20th annual event presents 19th century experience
At The Civil War Revisited last year, participants in uniform reenact one of the battles during the conflict. The annual event includes several presentations of battles throughout the day.
Soldiers in grey and blue stand divided on the battlefield, each group willing to sacrifice their lives for the cause.
The skirmish ensues: booming cannons shatter the front lines, the blare of muskets resounds in the air, and the shouts of generals energize the hearts of the troops.
Though once a critical period in history, audiences at The Civil War Revisited will get to experience the battles and wartime atmosphere of the nation's domestic conflict.
Kearney Park will host the 20th annual reenactment, presented by The Fresno Historical Society and The National Civil War Association.
The event will occur on two days this weekend, Oct. 3 and 4. Gates open at 10 a.m. and the festivities will continue throughout the day. Tickets cost $10 for adults, $5 for children ages 6-12 and free for 5 years or younger.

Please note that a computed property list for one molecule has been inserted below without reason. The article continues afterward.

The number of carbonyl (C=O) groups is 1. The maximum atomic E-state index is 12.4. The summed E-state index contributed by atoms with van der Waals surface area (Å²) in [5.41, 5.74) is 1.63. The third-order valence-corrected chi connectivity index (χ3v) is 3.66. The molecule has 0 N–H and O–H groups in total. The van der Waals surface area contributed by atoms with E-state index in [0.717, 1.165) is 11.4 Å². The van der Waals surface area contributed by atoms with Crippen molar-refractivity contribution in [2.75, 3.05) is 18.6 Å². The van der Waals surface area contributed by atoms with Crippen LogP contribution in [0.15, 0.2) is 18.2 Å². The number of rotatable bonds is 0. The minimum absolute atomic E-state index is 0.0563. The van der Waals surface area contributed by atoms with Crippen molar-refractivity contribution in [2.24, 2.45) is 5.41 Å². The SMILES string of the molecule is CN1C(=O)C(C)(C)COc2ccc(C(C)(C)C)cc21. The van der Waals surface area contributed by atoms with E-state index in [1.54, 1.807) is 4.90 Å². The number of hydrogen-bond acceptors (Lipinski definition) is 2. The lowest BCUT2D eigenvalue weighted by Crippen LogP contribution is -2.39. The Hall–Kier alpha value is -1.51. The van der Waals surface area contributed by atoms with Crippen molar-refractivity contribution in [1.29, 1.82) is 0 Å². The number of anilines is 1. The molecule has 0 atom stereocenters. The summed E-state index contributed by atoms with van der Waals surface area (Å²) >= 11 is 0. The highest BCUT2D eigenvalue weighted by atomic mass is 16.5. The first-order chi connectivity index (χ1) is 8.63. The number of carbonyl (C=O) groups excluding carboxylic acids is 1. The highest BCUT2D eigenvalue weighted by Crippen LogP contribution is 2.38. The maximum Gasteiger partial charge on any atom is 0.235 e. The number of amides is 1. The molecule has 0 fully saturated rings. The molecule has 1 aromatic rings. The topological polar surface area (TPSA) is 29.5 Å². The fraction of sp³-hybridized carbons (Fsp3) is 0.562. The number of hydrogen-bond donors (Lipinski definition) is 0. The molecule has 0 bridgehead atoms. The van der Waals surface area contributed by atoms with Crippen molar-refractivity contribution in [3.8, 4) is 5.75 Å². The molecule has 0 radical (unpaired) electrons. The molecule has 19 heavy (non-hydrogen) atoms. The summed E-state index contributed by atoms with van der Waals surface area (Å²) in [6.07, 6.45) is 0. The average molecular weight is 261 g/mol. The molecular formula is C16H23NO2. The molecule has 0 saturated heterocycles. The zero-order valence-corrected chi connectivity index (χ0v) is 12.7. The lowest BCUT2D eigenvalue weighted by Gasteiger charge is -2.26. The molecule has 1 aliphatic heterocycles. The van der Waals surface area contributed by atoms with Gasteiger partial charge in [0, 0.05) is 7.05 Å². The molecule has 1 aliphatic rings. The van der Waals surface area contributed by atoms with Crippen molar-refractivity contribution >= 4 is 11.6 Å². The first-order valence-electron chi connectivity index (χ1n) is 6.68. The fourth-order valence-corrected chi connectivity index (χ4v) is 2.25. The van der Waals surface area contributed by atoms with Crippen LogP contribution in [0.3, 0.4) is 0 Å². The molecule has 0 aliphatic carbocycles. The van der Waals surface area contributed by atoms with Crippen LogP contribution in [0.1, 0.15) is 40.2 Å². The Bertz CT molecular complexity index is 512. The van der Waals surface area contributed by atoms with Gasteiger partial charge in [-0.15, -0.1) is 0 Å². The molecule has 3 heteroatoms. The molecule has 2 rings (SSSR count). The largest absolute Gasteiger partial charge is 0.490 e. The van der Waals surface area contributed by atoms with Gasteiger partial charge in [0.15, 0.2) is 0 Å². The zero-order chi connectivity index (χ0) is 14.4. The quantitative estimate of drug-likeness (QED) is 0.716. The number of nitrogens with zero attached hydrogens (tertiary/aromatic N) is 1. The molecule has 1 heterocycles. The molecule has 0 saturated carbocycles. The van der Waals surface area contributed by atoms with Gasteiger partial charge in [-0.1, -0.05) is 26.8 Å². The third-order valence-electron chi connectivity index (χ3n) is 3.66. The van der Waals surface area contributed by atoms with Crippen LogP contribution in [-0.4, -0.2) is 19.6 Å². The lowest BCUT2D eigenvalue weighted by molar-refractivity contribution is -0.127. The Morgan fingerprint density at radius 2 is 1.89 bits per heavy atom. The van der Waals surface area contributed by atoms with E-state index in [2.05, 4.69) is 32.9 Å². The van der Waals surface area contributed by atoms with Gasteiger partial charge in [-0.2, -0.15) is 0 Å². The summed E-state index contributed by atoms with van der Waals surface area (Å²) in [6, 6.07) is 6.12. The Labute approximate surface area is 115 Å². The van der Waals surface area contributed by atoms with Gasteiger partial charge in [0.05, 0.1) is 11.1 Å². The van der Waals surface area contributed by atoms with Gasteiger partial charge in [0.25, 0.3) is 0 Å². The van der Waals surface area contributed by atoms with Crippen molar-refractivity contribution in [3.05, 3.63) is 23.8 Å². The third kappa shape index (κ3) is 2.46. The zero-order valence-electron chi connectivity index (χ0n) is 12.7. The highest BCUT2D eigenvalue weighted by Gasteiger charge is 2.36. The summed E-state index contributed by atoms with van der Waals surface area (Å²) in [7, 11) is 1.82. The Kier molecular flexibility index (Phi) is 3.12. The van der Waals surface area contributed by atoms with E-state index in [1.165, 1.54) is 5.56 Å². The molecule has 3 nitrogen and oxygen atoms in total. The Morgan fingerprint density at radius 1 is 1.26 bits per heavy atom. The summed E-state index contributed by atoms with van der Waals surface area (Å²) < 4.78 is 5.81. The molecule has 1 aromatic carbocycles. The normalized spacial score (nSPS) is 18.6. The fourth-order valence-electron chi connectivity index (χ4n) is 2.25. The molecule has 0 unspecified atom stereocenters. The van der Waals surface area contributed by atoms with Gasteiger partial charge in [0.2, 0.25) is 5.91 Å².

The 150-acre area will consist of military and civilian encampments, battle reenactments, representations of historical figures such as Abraham Lincoln and Harriet Tubman, musical performances, artisans, outdoor class sessions and other attractions. The event will also showcase an 1860s field hospital representative of those used in the war.
According to the Society's Web site, The Civil War Revisited is the largest such reenactment in the Western United States and it draws patrons from across the country.
"It's cool because the people actually live out their parts: they camp out during the weekend and make all their food as if they were in the Civil War era," Stephen Grimes, '11, said. "The battles weren't very realistic, but I still enjoyed them."
In order to encourage attendance, teacher Bessalee Mendoza says her AP United States History students can receive extra credit points for completing a worksheet at the event.
"I think it is a good opportunity for students to get a more visual concept of what life was like back then," Mendoza said. "Instead of reading about it, they get to experience it."
For more information, read the Oct. 19, 2007 article, Reenactment revisits 1860s, or e-mail Mendoza.